Just Stop Oil activists block A22
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The Labour Party and its leader Sir Keir Starmer have accepted donations from the company Ecotricity which was founded by Dale Vince, a wealthy climate change activist. Mr Vince has also funded Just Stop Oil, an environmental group, and has also given cash to Greenpeace and Extinction Rebellion.
Since the last election, Ecotricity has donated £360,000 to Labour, £20,000 to Sir Keir while he was running for leadership in 2020 and gave £10,000 to Labour deputy leader Angela Rayner.
Vince is also the owner of the League One football team Forest Green Rovers and has confirmed that he has provided Just Stop Oil with “tens of thousands” of pounds after their funding ran out last November.
Speaking to Sky News, Mr Vince has said he donated to Labour to “help them win, to help them into Government so they have the chance to deliver their agenda, which is my agenda, social justice and a green economy”.
When asked why Sir Keir took the donation, Jon Ashworth, the Shadow Work and Pensions Secretary, said to Sky News: “I think that shows you that people cannot buy our policies, because you’ve got Keir Starmer disagreeing with somebody’s position who has donated.”
A spokesman for Labour commenting on the donation said: “We’re proud that donors old and new are backing Keir’s positive plans for change.”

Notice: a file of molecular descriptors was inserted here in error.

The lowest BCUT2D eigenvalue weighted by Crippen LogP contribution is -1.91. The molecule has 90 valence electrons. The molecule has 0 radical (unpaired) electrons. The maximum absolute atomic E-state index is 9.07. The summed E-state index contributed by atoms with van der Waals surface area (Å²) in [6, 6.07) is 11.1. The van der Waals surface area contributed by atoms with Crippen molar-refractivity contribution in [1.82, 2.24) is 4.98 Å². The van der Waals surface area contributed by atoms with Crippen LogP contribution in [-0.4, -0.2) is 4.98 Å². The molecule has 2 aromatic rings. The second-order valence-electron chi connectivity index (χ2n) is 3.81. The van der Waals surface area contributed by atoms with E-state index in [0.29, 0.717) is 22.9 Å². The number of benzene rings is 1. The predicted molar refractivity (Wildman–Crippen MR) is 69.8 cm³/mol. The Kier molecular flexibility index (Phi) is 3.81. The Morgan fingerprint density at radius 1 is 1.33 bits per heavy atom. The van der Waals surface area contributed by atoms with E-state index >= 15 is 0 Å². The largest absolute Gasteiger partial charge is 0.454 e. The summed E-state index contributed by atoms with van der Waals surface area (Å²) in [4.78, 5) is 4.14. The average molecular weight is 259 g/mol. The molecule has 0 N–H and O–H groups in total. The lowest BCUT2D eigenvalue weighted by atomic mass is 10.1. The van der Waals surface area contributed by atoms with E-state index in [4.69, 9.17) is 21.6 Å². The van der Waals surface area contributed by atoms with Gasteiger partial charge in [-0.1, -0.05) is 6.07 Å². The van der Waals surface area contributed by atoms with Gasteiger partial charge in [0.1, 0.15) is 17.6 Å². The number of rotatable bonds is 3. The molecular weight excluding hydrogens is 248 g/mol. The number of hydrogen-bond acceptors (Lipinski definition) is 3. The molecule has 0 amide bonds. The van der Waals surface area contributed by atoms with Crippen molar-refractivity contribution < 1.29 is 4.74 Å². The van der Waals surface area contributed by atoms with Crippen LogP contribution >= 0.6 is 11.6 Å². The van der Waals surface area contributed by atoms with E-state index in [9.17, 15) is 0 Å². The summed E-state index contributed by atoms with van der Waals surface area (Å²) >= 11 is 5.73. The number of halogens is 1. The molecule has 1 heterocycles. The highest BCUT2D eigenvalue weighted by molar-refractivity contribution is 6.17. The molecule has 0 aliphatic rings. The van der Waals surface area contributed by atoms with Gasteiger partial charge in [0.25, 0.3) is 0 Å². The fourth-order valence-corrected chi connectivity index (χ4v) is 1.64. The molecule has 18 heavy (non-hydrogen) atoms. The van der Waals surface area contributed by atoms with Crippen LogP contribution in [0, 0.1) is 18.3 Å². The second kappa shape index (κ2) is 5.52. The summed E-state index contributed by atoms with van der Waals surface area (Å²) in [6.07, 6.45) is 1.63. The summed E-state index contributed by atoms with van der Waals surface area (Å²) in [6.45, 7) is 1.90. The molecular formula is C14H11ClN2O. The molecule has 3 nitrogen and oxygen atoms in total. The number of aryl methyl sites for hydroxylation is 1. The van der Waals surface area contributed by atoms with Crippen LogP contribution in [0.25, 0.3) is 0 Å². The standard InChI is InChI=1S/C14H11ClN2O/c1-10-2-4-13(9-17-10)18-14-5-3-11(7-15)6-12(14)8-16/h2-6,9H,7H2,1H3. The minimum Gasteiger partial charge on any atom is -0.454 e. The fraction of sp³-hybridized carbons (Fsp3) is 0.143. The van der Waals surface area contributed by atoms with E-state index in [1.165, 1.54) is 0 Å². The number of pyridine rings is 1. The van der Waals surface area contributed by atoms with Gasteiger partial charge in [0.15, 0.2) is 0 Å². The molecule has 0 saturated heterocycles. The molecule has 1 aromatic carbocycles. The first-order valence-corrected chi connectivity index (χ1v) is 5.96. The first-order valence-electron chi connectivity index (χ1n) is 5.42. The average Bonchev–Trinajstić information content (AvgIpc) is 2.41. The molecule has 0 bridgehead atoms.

Mr Vince has said he thinks it is important to give money to direct action groups but has disagreed with the organisation’s tactics in the past.
Speaking about Just Stop Oil, Mr Vince said: “I understand why they do what they do. It’s what they have in their power to do.
“Whereas big business has different powers to pursue its agenda, and we have no real answer to that except sometimes to take to the streets.”
Mr Vince also added: “I have disagreements with them from time to time, when they were smashing bank windows I did say publicly I didn’t think it was the right thing to do.”
The football team owner said that although people have mixed feelings about the description Just Stop Oil has participated in, he thinks that “we’ve reached a point where taking to the streets is the only power we’ve got”.
Just Stop Oil received international coverage in October after its members threw tomato soup at Van Gogh’s Sunflower painting.
Police arrested two people for criminal damage and aggravated trespass over the incident.
The organisation is also known for blocking off areas in London, and the Government has said they will toughen up powers to prevent the group from disrupting people’s lives.
Sir Keir has previously condemned Just Stop Oil protestors and called them “wrong” and “arrogant”.
Steve Reed, the Shadow Justice Secretary, branded the group “eco-zealots” and called for a “clamp down on their disruptive nonsense”.
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Conservative MP Kevin Foster has urged Labour to return the donations.
He said to the Sun: “The Labour leadership must hand back the money on behalf of those who haven’t been able to get to work or hospital appointments as a result of their actions.”
In October, it was reported that a fire engine and ambulance were blocked during a Just Stop Oil protest in which they stopped traffic.
Just Stop Oil responded to the claim by saying: “Just Stop Oil policy, is and always has been, to let blue light emergency services through.
“It was reported this morning that emergency services were blocked in Knightsbridge. In reality one of our supporters directed an ambulance away from the roadblock and our supporters left the road to allow the fire engine to pass.”
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